Mysterious death of Kishenji 'triggered' series of splits in Maoist camp in India

By Harsh Thakor* On November 24 fell the 10th death anniversary of Kishenji, a prominent Maoist leader, he was also a poet, a scientist, and a soldier. Since his school days he dreamt of planting the seed to create new man. Born in 1954 in Peddapally town (in Karimnagar district, north Telangana), Kishenji was raised by his father Venkataiah (a “freedom fighter”, he called him) and a progressive mother, Madhuramma.

Govt of India responsible for 71% delays in NREGA wage payments, say economists

Counterview Desk  In an open letter to Prime Minister Narendra Modi, more than 70 economists have urged the Government of India to release “adequate funds” for implementing the rural jobs guarantee scheme under the MGNREGA immediately, pointing out that the pandemic continues to adversely affect the living condition of working families.

Learning to bridge 'huge chasm' between highly educated, illiterate, badly literate

By Shrey Ostwal, Sandeep Pandey*  The pivotal point of Mohandas Karamchand Gandhi’s journey to become Mahatma Gandhi began when his “political guru” – Gopal Krishna Gokhale – advised young Mohandas to travel around India. This rigorous journey was essential for Mohandas to understand his country and countrypersons better if he were to fight the inhumane and unempathetic British regime which had been looting India of its glory for about two centuries then.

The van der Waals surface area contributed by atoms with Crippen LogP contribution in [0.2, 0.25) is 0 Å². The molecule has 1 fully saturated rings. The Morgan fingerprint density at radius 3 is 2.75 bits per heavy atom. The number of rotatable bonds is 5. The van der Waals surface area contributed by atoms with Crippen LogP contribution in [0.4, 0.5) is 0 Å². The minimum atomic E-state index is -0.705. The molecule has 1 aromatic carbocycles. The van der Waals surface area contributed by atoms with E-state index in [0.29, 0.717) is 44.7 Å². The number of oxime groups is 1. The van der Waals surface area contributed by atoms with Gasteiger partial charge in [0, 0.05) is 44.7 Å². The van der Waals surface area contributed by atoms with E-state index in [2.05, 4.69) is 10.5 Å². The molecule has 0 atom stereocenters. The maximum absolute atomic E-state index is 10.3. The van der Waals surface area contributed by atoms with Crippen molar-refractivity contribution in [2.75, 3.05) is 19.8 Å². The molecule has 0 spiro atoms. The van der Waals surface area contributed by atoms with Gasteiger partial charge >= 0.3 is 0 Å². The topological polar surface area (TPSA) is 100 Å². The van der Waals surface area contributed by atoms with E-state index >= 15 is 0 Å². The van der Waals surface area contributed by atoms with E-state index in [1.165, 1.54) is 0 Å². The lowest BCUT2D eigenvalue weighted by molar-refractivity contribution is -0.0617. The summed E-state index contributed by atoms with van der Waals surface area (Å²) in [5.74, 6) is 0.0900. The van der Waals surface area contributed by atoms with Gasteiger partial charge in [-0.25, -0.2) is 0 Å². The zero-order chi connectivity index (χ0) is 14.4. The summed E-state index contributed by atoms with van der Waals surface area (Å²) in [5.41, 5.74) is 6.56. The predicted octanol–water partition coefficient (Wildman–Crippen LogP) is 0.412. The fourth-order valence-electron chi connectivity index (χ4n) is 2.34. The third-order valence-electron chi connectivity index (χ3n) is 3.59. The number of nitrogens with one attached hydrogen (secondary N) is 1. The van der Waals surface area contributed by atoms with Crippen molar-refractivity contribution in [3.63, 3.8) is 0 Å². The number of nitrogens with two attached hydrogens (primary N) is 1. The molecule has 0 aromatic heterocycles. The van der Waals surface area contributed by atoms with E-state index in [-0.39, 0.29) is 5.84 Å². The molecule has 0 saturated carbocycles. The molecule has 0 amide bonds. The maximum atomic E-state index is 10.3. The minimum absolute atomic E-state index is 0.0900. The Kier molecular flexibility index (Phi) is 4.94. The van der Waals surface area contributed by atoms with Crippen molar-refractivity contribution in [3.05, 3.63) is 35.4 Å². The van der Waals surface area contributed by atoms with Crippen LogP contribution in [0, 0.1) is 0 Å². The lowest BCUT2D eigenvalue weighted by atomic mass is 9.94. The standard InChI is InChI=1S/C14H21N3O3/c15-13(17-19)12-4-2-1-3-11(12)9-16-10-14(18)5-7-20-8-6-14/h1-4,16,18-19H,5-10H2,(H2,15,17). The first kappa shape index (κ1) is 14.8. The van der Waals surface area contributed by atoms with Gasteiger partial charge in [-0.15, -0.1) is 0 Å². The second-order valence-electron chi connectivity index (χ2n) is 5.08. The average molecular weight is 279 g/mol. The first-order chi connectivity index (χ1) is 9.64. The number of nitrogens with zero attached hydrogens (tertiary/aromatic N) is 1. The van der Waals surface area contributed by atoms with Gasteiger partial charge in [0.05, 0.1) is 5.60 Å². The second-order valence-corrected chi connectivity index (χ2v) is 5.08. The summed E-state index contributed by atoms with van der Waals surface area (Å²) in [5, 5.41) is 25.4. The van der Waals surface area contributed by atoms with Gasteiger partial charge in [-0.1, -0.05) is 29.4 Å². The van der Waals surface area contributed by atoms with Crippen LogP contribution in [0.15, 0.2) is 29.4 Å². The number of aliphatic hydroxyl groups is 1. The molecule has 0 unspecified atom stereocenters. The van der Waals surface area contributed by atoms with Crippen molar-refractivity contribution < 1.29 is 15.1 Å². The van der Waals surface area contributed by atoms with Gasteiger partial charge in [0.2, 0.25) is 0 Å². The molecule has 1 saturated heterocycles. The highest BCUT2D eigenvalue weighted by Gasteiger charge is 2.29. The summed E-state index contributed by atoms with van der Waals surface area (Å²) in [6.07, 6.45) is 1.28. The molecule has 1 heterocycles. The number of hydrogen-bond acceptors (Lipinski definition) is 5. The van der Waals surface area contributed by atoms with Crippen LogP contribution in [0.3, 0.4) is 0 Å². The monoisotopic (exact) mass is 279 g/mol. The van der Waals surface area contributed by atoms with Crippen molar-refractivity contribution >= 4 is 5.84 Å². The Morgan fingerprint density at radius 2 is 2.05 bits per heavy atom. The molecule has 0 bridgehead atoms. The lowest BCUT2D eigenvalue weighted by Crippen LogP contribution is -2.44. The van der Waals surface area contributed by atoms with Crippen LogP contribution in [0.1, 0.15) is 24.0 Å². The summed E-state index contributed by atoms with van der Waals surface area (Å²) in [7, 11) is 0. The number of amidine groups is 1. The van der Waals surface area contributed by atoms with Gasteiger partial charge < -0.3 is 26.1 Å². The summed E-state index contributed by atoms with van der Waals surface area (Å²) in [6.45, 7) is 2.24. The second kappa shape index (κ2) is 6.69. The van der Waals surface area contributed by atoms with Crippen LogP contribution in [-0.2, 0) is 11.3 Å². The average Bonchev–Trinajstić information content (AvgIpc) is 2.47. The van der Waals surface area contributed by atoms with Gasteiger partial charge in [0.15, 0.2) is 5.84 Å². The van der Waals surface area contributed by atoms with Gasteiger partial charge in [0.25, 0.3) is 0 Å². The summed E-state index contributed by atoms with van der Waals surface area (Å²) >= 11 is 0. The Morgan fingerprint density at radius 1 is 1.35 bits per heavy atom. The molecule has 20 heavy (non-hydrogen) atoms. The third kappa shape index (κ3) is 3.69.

Dalits 'celebrate' Constitutional Power Era in 12,500 villages of 16 districts on Nov 26

By Pradip More*  It is a fact that the majority of the people do not have much knowledge about the law, and especially the Constitution. Yet, today's younger generation is becoming increasingly aware of its rights. One wished it would have been good if it was taught about the Constitution well in the schools.

Swami Vivekananda's views on caste and sexuality were 'painfully' regressive

By Bhaskar Sur* Swami Vivekananda now belongs more to the modern Hindu mythology than reality. It makes a daunting job to discover the real human being who knew unemployment, humiliation of losing a teaching job for 'incompetence', longed in vain for the bliss of a happy conjugal life only to suffer the consequent frustration.

Arrest of top J&K civil society leader shows contempt for international law: PUCL

Counterview Desk  Commenting on the arrest of Kashmiri human rights defender Khurram Parvez, India’s top human rights advocacy group, People’s Union for Civil Liberties (PUCL), has said that the Government of India action is “one more attempt ... to silence peaceful, non-violent dissenters”, adding, it suggests how “a brutalizing state machinery" has been acting.